The Zombies of Lake Woebegotten
National Public Radio found itself at the center of ferocious public debate recently after the firing of one of its news analysts prompted some political conservatives to call for an investigation into the media outlet’s funding. In related news, flesh-eating zombies have attacked Lake Woebegotten.
All things considered, the zombification of popular literature and popular culture is, well, gosh-darn popular these days. From a take on a Jane Austen classic — Pride and Prejudice and Zombies — to titles from Canadian publisher Coscom Entertainment that include The Adventures of Huckleberry Finn and
Zombie Jim, Anna Karnivora, and Alice in Zombieland, the undead are alive and selling in retail shops and e-reader download sites worldwide.
I’m not sure if this trend indicates a growing cynicism about, or dismissal of, classic literature and philosophy in the age of too much information and recycled entertainment, or if it signals an unfortunate evolutionary step toward humanity’s intellectual implosion. They may be related, but who has the time to connect the dots when there are so many awesome vampire and zombie shows on TV? Besides, ’tis the season for fanciful, flesh-eating fiction. Let the good tomes rot!
If anyone’s work has ever worn a giant strobing neon sign on its back that read “Zombify Me!” it’s Garrison Keillor’s series of books and NPR radio spots about Lake Wobegon, a fictional agrarian town in Minnesota where “all the women are strong, all the men are good looking, and all the children are above average.” In The Zombies of Lake
Woebegotten — a quick-read paperback written by someone known as Harrison Geillor — the townspeople are not only conflicted Catholics, lapsed Lutherans, reluctant Jews, and humble makers of delicious noodle-hot-pot dishes and questionably edible lutefisk casseroles. They, themselves, are also incredibly delicious.
When a strange, lighted object streaks across Lake Woebegotten’s gray winter sky, avid ice fisherman and bourbon enthusiast Gunther Montcrief chalks it up to a meteor. But when the dead fish in his cooler start flopping around and he’s forced to chop off their heads to quiet them, he begins to think something else is happening — pollution, maybe?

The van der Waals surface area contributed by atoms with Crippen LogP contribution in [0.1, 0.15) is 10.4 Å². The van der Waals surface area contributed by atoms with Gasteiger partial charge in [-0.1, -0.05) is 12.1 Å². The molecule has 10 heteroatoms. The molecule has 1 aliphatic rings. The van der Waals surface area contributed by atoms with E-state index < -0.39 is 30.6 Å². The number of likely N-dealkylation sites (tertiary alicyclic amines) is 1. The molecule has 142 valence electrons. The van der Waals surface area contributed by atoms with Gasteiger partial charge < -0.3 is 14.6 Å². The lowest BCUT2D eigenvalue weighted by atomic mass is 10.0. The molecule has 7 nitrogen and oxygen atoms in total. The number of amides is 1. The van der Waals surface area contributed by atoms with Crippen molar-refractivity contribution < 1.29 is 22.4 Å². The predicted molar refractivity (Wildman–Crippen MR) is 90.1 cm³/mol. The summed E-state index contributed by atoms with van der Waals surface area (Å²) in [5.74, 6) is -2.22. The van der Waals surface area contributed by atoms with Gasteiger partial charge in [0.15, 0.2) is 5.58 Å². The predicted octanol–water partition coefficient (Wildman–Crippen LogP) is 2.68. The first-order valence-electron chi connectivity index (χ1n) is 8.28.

It soon becomes clear that reanimation isn’t relegated to makeshift shacks on the ice. People in town who have been dead for a while start paying visits to their regular haunts, and it takes some time for the living population to catch on. That’s not to say people from Minnesota are slow, mind you. It’s just best to stay out of other folks’ business — especially if that business is feasting on humans. The Zombies of Lake Woebegotten excels at spinning gross satire from parody — taking Keillor’s quaint and quirky characterizations of rural Minnesota life and giving them a magnificent guts-spattered, meat-flecked makeover. Fans of Keillor’s work who have weak stomachs and strong Judeo-Christian belief systems: welcome to literary shock and awe. There will be blood. And vomit. And exploding heads.
Some may be taken aback by the description of a youth Christmas pageant that devolves into a priest’s inner struggle over whether or not it’s OK to dispatch a limbless, baby-zombie Jesus with a knife to the eyeball during the Nativity scene. To even the spiritual playing field, perhaps, a Nordic-god-worshiping man named BigHorn Jim gets his comeuppance at the hands (well, claws, really, but when you’re on the bad end of ’ em, who’s got the wherewithal to mince words?) of a bear, which goes on to disembowel a murderous, power-tripping harlot. And just because a task force called the Interfaith Anti-Zombie Initiative is formed doesn’t mean everyone’s going to get along.
In a sort of Greater Tuna-meets-Grand-Guignolin-Fargo fashion, The Zombies of Lake Woebegotten strikes a balance between humor, horror-fiction gratuitousness, and tense psychological drama. You’ll meet a dominatrix/waitress with martial-arts skills and a heart of gold. You’ll admire, to some degree, a serial killer who, given the circumstances, becomes an asset to the town’s security needs because he’s so darn good at what he does. (He may be too good.) You’ll also meet a woman in an unhappy marriage who goes to great lengths to pursue personal freedom and self-validation. You might do that, too, if your husband, the mayor, was having sexual relations outside your marriage — with his car.
The spooky stuff isn’t the flesh eaters. It’s the townspeople, whose lives are turned upside down before the zombie uprising, despite the suggestion that the biggest worry they face is whether or not Café Lo — “The sign out front read Cafe Loquacious, but if you went ahead and said all that you were just putting on airs, and might as well go around wearing Italian leather shoes and driving a red convertible car and thinking you were better than everybody else.” — might run out of rhubarb pie before suppertime.